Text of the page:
In addition to the civil settlements, AstraZeneca has agreed to the terms of a detailed and comprehensive Corporate Integrity Agreement (CIA) to be administered by the Office of Inspector General of the U.S. Department of Health and Human Services, under which its sales and marketing of Seroquel going forward will be strictly monitored.

AG Coakley's Office reached this agreement working in cooperation with the United States Attorney's Office for the Eastern District of Pennsylvania, the United States Department of Justice, the Office of Inspector General of the U.S. Department of Health and Human Services and representatives of the attorneys general of the states of New York, Ohio, Illinois, Texas, New Jersey and California.

AG Coakley's office has established itself nationally as a leader in the fight against fraud, waste and abuse in the Medicaid program. The office's Medicaid Fraud Division works to prevent and if necessary, prosecute provider fraud and violations of state law pertaining to fraud in the administration of the Medicaid Program. The division often works collaboratively with other enforcement authorities in other states, as well as with federal enforcement authorities. Since Attorney General Coakley took office in 2007, the Medicaid Fraud Division has recovered over $134 million dollars for the Massachusetts Medicaid program. In 2009, the division achieved its third consecutive year of record-breaking recoveries, returning $51.6 million to the Medicaid Program, including multi-million dollar settlements with such pharmaceutical giants as Astra Zeneca, Eli Lilly & Co., and Pfizer Inc.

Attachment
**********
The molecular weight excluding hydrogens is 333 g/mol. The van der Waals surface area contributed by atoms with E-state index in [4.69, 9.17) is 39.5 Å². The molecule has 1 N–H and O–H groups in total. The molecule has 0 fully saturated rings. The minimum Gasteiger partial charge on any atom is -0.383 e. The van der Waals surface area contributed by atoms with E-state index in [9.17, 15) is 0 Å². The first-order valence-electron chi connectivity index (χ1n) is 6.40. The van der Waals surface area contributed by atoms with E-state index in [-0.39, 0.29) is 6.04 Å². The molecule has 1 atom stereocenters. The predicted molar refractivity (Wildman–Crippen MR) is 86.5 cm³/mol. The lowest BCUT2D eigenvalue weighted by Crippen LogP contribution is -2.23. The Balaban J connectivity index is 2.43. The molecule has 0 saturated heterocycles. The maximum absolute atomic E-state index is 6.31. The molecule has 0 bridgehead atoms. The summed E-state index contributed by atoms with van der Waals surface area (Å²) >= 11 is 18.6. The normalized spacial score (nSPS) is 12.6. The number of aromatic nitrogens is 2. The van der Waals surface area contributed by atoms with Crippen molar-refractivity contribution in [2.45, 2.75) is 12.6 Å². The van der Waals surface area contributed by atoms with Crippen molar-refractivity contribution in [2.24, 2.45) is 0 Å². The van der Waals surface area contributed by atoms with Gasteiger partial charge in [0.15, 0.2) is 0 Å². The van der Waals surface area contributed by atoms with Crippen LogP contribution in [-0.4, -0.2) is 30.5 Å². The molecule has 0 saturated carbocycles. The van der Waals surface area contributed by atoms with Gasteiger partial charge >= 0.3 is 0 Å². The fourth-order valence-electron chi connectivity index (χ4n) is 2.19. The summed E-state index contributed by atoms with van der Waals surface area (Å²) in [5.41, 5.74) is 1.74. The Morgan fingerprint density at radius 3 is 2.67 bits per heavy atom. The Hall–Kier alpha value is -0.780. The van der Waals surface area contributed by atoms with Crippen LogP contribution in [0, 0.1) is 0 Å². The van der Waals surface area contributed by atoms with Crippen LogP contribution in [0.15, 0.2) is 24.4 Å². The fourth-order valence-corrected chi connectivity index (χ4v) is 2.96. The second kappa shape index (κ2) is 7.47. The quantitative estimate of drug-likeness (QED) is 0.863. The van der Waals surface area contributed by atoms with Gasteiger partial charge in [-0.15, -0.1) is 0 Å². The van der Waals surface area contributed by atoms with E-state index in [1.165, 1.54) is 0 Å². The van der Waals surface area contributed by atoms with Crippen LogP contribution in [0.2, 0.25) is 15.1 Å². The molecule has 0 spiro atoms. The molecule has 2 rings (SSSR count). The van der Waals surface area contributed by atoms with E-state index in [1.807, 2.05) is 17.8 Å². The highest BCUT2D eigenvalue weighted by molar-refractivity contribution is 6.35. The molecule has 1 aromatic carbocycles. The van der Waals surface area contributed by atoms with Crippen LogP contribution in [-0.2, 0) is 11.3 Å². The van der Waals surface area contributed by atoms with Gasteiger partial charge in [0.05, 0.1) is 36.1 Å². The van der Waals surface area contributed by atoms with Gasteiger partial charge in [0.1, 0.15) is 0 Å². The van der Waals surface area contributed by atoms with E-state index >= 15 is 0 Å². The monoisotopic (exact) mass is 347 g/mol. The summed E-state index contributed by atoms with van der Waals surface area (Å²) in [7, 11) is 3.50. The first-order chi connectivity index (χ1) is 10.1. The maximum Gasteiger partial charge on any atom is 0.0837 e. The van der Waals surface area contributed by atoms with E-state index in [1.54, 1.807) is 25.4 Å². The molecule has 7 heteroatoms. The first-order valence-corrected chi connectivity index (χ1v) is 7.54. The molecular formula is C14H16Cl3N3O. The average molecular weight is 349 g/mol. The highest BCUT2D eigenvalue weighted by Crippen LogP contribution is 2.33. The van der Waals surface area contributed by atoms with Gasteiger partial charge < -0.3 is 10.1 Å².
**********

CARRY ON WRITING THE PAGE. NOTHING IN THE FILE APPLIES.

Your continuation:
Assistant Attorney General Robert Patten of AG Coakley's Medicaid Fraud Division served as one of the lead negotiators on behalf of the states in this national settlement. He was assisted by Data Analyst Anthony Megathlin, also of the Medicaid Fraud Division, and by Assistant Attorneys General and data analysts from New York, Ohio, Illinois, Texas, New Jersey and California.